Aaron Rodgers may be missing the most important quality a top NFL quarterback needs to have.
He’s brilliant, he can make all the throws, it’s undeniable that he’s one of the best to ever play. But when it comes to the greatest signal-callers in the game, Aaron Rodgers‘ lack of leadership sticks out.
Take Tom Brady‘s heroic Super Bowl LI comeback, his demeanor on the sideline as he rallied his New England Patriots to the greatest comeback in the title game’s history.
Maybe it’s just not Rodgers’ style, but it’s rare to find him doing anything to build his teammates up. Shots of the 35-year-old throwing his hands up in disgust after a broken play are an every-game occurrence.
Leaders don’t sit on the bench and pout when their young kick returner fumbles away a chance to beat the Los Angeles Rams. They are the first ones to meet them on the sideline and tell them to keep their head up.
To be fair, Rodgers’ displayed extreme toughness this season. He didn’t need to return for the second half against Chicago in Week 1. That was an all-time performance. He also didn’t need to play the Green Bay Packers‘ final two games of the season. He probably shouldn’t have, but wanted to display his leadership.
As he told the Wisconsin State Journal days before the game against the New York Jets:
"“I think it’s a lot about leadership,” he said. “If I want to be listened to and followed and looked up to, how could I stand here and say that these games don’t matter for playoffs (and) I’m going to cash it in? That’s just not the way I lead. And, I’m super competitive, and I want to be out there with the guys, and I look forward to being out there.”"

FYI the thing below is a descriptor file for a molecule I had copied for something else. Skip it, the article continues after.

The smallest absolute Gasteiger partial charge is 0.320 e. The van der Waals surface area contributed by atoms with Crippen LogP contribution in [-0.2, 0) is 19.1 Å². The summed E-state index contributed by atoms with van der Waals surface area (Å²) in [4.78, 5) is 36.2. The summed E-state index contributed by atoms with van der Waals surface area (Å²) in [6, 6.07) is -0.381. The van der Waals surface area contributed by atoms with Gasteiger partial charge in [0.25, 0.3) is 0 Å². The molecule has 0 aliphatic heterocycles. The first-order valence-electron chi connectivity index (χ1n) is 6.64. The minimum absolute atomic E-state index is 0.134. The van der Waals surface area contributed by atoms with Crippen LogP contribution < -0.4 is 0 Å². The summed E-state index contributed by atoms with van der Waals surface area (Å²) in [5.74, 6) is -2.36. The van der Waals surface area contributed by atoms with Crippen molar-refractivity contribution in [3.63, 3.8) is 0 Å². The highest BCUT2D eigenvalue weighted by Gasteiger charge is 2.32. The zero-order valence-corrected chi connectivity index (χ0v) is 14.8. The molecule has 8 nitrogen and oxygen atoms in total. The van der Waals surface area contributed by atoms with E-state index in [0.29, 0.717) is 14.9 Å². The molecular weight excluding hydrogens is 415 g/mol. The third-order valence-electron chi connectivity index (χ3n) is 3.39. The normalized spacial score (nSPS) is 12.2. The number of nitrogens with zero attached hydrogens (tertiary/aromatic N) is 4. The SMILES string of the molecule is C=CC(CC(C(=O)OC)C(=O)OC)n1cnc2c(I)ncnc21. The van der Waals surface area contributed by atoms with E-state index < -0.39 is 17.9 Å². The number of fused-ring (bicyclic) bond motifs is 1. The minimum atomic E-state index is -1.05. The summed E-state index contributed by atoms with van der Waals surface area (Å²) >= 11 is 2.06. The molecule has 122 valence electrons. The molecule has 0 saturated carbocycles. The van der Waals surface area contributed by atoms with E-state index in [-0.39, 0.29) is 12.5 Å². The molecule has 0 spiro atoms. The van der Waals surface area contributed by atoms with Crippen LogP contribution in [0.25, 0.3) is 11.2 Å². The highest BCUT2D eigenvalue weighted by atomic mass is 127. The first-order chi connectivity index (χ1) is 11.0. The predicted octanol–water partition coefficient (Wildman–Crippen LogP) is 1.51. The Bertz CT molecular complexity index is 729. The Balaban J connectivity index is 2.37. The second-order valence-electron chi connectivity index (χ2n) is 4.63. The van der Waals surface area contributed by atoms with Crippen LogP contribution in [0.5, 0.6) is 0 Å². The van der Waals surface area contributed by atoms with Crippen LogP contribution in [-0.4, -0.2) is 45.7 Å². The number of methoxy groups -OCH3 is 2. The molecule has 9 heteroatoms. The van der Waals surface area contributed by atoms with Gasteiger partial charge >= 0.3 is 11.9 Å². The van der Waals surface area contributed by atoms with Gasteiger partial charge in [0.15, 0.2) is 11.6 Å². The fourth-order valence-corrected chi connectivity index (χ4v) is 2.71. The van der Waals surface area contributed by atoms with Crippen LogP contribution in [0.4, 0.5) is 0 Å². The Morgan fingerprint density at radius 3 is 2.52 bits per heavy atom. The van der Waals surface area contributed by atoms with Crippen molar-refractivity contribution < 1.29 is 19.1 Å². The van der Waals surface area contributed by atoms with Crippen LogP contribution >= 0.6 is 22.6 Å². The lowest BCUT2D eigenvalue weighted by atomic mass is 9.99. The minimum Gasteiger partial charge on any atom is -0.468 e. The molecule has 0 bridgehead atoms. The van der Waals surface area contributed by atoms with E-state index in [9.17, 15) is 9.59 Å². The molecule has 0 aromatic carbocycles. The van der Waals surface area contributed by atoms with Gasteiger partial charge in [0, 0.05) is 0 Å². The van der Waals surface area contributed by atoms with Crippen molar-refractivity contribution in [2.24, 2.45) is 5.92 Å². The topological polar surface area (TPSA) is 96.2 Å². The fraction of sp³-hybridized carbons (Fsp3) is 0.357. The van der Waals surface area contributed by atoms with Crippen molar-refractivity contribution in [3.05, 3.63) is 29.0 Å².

It was also a great chance to pad his stats against a reeling Jets team. Playing a meaningless game doesn’t make him a leader, it makes him a football player who would rather play football than watch from the sideline.
Everything Rodgers has done under the guise of leadership has been for himself. A comeback for his own legacy, playing out the season for his image add to the long list of reasons he’ll be a first-ballot Hall of Famer.
His actions the rest of the time do little for the rookie receiver trying to learn a new system, or build the confidence of a young tailback trying to prove himself.
The best thing Rodgers can do over the next few seasons is to get off that bench and coach his teammates, stand up and encourage his defense and set examples for the young guys to follow.
Right now, Brady and Drew Brees are leaders players get fired up to go to battle with; Rodgers is a diva you try to keep happy.